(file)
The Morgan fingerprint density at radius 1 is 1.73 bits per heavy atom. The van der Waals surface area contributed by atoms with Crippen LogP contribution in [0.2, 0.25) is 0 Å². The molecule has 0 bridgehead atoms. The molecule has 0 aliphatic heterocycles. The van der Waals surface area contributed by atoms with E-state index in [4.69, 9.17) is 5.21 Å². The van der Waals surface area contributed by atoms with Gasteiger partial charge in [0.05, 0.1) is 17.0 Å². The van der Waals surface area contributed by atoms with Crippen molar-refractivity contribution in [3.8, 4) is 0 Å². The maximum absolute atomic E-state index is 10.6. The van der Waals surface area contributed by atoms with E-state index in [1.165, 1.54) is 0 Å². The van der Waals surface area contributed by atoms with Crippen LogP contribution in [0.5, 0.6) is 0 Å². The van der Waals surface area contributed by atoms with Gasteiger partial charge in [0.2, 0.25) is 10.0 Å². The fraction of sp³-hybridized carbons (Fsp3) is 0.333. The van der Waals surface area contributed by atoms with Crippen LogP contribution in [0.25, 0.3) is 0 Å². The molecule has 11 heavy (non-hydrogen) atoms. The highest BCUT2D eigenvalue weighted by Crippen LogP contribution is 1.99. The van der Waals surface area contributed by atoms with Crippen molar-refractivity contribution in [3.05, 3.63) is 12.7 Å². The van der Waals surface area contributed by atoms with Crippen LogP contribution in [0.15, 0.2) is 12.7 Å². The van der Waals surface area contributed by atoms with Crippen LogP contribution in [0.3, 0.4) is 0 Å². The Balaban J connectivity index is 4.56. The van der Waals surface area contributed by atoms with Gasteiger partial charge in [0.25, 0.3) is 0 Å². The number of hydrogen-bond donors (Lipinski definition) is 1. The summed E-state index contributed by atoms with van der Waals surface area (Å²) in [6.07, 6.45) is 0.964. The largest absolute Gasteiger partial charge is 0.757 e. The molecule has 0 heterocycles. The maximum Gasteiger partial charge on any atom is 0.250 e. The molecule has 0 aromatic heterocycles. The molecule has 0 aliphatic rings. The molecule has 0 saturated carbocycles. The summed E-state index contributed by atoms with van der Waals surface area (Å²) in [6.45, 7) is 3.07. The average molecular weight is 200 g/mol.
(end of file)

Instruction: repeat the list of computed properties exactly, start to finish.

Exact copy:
The Morgan fingerprint density at radius 1 is 1.73 bits per heavy atom. The van der Waals surface area contributed by atoms with Crippen LogP contribution in [0.2, 0.25) is 0 Å². The molecule has 0 bridgehead atoms. The molecule has 0 aliphatic heterocycles. The van der Waals surface area contributed by atoms with E-state index in [4.69, 9.17) is 5.21 Å². The van der Waals surface area contributed by atoms with Gasteiger partial charge in [0.05, 0.1) is 17.0 Å². The van der Waals surface area contributed by atoms with Crippen molar-refractivity contribution in [3.8, 4) is 0 Å². The maximum absolute atomic E-state index is 10.6. The van der Waals surface area contributed by atoms with E-state index in [1.165, 1.54) is 0 Å². The van der Waals surface area contributed by atoms with Crippen LogP contribution in [0.5, 0.6) is 0 Å². The van der Waals surface area contributed by atoms with Gasteiger partial charge in [0.2, 0.25) is 10.0 Å². The fraction of sp³-hybridized carbons (Fsp3) is 0.333. The van der Waals surface area contributed by atoms with Crippen LogP contribution in [0.25, 0.3) is 0 Å². The molecule has 11 heavy (non-hydrogen) atoms. The highest BCUT2D eigenvalue weighted by Crippen LogP contribution is 1.99. The van der Waals surface area contributed by atoms with Crippen molar-refractivity contribution in [3.05, 3.63) is 12.7 Å². The van der Waals surface area contributed by atoms with Crippen LogP contribution in [0.15, 0.2) is 12.7 Å². The van der Waals surface area contributed by atoms with Crippen LogP contribution in [0.3, 0.4) is 0 Å². The Balaban J connectivity index is 4.56. The van der Waals surface area contributed by atoms with Gasteiger partial charge in [0.25, 0.3) is 0 Å². The number of hydrogen-bond donors (Lipinski definition) is 1. The summed E-state index contributed by atoms with van der Waals surface area (Å²) in [6.07, 6.45) is 0.964. The largest absolute Gasteiger partial charge is 0.757 e. The molecule has 0 heterocycles. The maximum Gasteiger partial charge on any atom is 0.250 e. The molecule has 0 aromatic heterocycles. The molecule has 0 aliphatic rings. The molecule has 0 saturated carbocycles. The summed E-state index contributed by atoms with van der Waals surface area (Å²) in [6.45, 7) is 3.07. The average molecular weight is 200 g/mol.